Use the Copying Technique to Study Composition

Posted By: ryan On:

If you have ever spent some time in an art museum, you may have noticed an art student with a sketchpad and pencil drawing a work of art. Sometimes they are sketching the main outlines, sometimes they are going into every little detail, but either way what they are doing is copying. By actually putting a masterpiece down in their own hand, an artist can feel and think about the work more intimately than simply by looking at it alone.

I propose that composition students take the same approach when learning how to write music. By literally copying a piece of music you can learn far more about what makes it work than by simply listening. Depending on the style this might mean literally writing out the notation, or it might mean trying to duplicate the music exactly in your DAW.

This can’t be a passive task, however. Mindlessly copying out notation while you watch TV is about as useful as using a photocopier. I’ve made this mistake before, thinking that if I simply copied out twenty pages of Debussy I’d somehow absorb everything and become a brilliant orchestrator. But I was merely drawing notes, not paying mindful attention to the music, and so I wasted my time.

You need to actually pay attention to the work, to think about each note. You need to question it’s existence. Why did the composer use that motive there? Why the decision to change to that harmony? Why two half notes instead of a whole note? And so on.

I read about a composer who used this method in an even more challenging and brilliant way. I believe it was Ernst Toch, author of The Shaping Forces in Music. He would copy out by hand the entire exposition of the first movement from a Mozart string quartet. Then when he reached the development he would stop looking at the Mozart and instead write his own development section.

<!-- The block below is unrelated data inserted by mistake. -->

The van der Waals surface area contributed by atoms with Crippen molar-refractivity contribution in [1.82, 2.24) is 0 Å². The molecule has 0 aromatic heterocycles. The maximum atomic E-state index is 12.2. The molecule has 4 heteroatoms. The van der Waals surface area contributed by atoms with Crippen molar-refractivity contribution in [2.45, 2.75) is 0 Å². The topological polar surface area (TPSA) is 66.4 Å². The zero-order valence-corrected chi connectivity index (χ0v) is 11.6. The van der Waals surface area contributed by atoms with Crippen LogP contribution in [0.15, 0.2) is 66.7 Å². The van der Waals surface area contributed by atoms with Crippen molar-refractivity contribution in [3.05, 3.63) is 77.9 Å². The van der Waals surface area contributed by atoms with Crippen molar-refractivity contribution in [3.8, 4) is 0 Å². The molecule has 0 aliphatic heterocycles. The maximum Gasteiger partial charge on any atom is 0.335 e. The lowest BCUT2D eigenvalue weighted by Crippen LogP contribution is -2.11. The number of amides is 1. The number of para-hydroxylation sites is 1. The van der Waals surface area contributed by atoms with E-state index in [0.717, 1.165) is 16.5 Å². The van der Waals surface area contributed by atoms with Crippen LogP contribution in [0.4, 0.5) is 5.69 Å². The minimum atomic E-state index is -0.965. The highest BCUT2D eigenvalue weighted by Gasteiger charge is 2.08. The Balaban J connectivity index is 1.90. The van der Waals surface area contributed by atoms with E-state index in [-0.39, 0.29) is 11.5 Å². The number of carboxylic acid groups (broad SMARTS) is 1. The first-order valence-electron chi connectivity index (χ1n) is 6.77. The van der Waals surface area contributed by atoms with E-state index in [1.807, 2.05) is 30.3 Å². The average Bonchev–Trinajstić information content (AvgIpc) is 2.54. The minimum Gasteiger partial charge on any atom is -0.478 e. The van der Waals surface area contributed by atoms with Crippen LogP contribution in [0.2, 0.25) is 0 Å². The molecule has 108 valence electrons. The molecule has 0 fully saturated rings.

Afterwards he’d go back and compare his development to Mozart’s. Every single time he was blown away by how Mozart had handled the same material, but more importantly he really understood WHY and HOW Mozart had done it. He had lived intimately with the themes and motives of the exposition. He knew them in his bones, and so he had a better insight into Mozart’s decisions than practically anyone else who was merely listening.

It’s hard work. Really hard work, especially when you are first starting out and the approach is new and difficult. But if you want to reach elite status, hard work is what it’s going to take.


  1. Jon Bjork
    February 16, 2015 at 5:13 pm

    Great post! Bill Ross (orchestrator/arranger/composer) talks about something similar, analyzing the parts of a piece you love and then writing something just like it. Really forces you to understand what makes the original tick if you’re going to be successful with your own version.

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